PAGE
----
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Birthdate: March 9, 1958
Height: 5-5
Weight: 106 1/2 lbs

Birthdate: September 2, 1957
Height: 5-3 1/4
Weight: 106 1/2 lbs

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Pink History

The Pink Lady story began in March of 1976 when Mitsuyo Nemoto (now Tsukuda) and Keiko Masuda (now Kuwaki), a schoolgirl folk duo from Shizuoka Prefecture, the Japanese equivalent to Kansas passed the audition for Star Tanjo (Birth of a Star), an amateur talent show that groomed lucky contestants for TV stardom. Dressed in bib overalls, Mie and Kei possessed a fresh faced charm and energy that convinced the show's judges to give them a good grade and its producers to invite them back.

Six months later when the girls appeared on TV to promote their debut single, "Pepper Keibu" (Pepper Police Inspector), they had been completely transformed. Gone were the overalls, replaced by slinky, spangly mini-dresses. Gone too were the chords of their girlish folk tunes, replaced by catchy lyrics and infectious disco rhythms. Also as part of their new act were their dance routines, a combination of youthful vitality, sexy moves and near robotic precision, as repeated viewings on TV made clear the girls had been programmed to dance exactly the same way every time, as though they were executing a disco version of a karate kata.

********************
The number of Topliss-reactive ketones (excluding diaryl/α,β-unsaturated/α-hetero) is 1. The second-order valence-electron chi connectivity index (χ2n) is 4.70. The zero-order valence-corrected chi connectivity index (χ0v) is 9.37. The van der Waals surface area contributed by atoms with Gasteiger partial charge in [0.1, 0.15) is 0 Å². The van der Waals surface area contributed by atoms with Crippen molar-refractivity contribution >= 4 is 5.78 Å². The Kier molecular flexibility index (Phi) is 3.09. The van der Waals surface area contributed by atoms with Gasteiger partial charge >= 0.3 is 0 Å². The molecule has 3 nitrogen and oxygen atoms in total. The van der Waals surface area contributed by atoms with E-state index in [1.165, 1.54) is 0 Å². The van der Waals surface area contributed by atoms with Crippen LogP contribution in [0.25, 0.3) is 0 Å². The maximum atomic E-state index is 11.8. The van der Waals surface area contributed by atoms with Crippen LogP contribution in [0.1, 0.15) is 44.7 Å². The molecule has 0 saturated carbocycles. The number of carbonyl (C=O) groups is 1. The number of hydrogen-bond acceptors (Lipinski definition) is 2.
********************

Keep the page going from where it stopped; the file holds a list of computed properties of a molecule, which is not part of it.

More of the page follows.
To the Japanese audience, used to seeing female pop singers make archly stylized hand gestures to accompany their bubblegum melodies, the unmistakable booty shaking of Pink Lady, as the girls were christened hit like a visual bombshell. While they could get down and boogie just like Americans, adults were pleased to see that Mie and Kei were, deep down, good, clean, hardworking Japanese girls. Kids loved them too as children's books hit the market with step by step instructions on how to imitate the choreography of the latest Pink Lady song. Soon, even preschoolers were trying out the moves in front of the TV.

FROM LEFT TO RIGHT: Record sleeves for "Pepper Keibu", "SOS", "Southpaw" and "UFO"

"Pepper Keibu" climbed to number four on the charts and sold 605,000 copies. In December 1976, they released their second single, "SOS". It became their first number one record, selling 655,000 copies. And the Pink Lady boom was officially launched. Their moment at the very top was brief, from the summer of 1976 to the end of 1978, but while it lasted, Mie and Kei owned the airwaves like no other performers had in the medium's history. They not only appeared on every pop music and variety show to plug their latest hits, but contracted as commercial pitchwomen for eleven companies, a total seldom equaled or surpassed.

When an educational magazine for kids hired Mie and Kei as "image talents" (imeeji tarento or cover girls), it immediately surged to a sales lead of one hundred thousand copies over its rivals. An ice cream brand that had their picture on the package recorded a four fold gain in sales. When a shampoo maker used them in its ads, suddenly kids all over the country were demanding to have their hair washed with the Pink Lady brand. What you see below is but a mere sample of some of the products Mie and Kei pushed during their heyday as they seemed to be in every TV commercial in sight.